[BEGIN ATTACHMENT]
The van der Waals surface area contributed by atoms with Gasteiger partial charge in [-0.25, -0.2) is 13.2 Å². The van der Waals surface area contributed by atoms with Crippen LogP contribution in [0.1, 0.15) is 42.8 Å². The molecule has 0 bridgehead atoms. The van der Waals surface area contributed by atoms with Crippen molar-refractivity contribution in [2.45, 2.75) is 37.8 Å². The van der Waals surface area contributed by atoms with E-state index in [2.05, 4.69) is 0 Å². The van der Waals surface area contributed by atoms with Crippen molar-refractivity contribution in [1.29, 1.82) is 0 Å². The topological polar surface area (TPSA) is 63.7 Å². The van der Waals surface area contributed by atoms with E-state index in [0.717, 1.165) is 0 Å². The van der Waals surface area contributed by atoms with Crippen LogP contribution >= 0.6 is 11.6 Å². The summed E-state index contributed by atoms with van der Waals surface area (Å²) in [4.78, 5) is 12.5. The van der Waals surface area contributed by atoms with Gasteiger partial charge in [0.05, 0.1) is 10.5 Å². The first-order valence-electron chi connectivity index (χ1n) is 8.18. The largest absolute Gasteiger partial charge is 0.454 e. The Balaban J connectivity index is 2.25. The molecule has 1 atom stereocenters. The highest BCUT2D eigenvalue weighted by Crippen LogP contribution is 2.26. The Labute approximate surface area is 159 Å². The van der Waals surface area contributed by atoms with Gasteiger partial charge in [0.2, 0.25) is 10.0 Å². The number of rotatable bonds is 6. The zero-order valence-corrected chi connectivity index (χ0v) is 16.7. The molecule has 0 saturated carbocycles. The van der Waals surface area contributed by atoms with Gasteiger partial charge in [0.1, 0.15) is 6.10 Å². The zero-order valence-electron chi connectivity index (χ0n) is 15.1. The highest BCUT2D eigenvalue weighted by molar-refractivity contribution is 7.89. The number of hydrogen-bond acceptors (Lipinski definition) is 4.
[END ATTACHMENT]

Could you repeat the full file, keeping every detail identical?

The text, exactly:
The van der Waals surface area contributed by atoms with Gasteiger partial charge in [-0.25, -0.2) is 13.2 Å². The van der Waals surface area contributed by atoms with Crippen LogP contribution in [0.1, 0.15) is 42.8 Å². The molecule has 0 bridgehead atoms. The van der Waals surface area contributed by atoms with Crippen molar-refractivity contribution in [2.45, 2.75) is 37.8 Å². The van der Waals surface area contributed by atoms with E-state index in [2.05, 4.69) is 0 Å². The van der Waals surface area contributed by atoms with Crippen molar-refractivity contribution in [1.29, 1.82) is 0 Å². The topological polar surface area (TPSA) is 63.7 Å². The van der Waals surface area contributed by atoms with E-state index in [0.717, 1.165) is 0 Å². The van der Waals surface area contributed by atoms with Crippen LogP contribution >= 0.6 is 11.6 Å². The summed E-state index contributed by atoms with van der Waals surface area (Å²) in [4.78, 5) is 12.5. The van der Waals surface area contributed by atoms with Gasteiger partial charge in [0.05, 0.1) is 10.5 Å². The first-order valence-electron chi connectivity index (χ1n) is 8.18. The largest absolute Gasteiger partial charge is 0.454 e. The Balaban J connectivity index is 2.25. The molecule has 1 atom stereocenters. The highest BCUT2D eigenvalue weighted by Crippen LogP contribution is 2.26. The Labute approximate surface area is 159 Å². The van der Waals surface area contributed by atoms with Gasteiger partial charge in [0.2, 0.25) is 10.0 Å². The number of rotatable bonds is 6. The zero-order valence-corrected chi connectivity index (χ0v) is 16.7. The molecule has 0 saturated carbocycles. The van der Waals surface area contributed by atoms with Gasteiger partial charge in [0.1, 0.15) is 6.10 Å². The zero-order valence-electron chi connectivity index (χ0n) is 15.1. The highest BCUT2D eigenvalue weighted by molar-refractivity contribution is 7.89. The number of hydrogen-bond acceptors (Lipinski definition) is 4.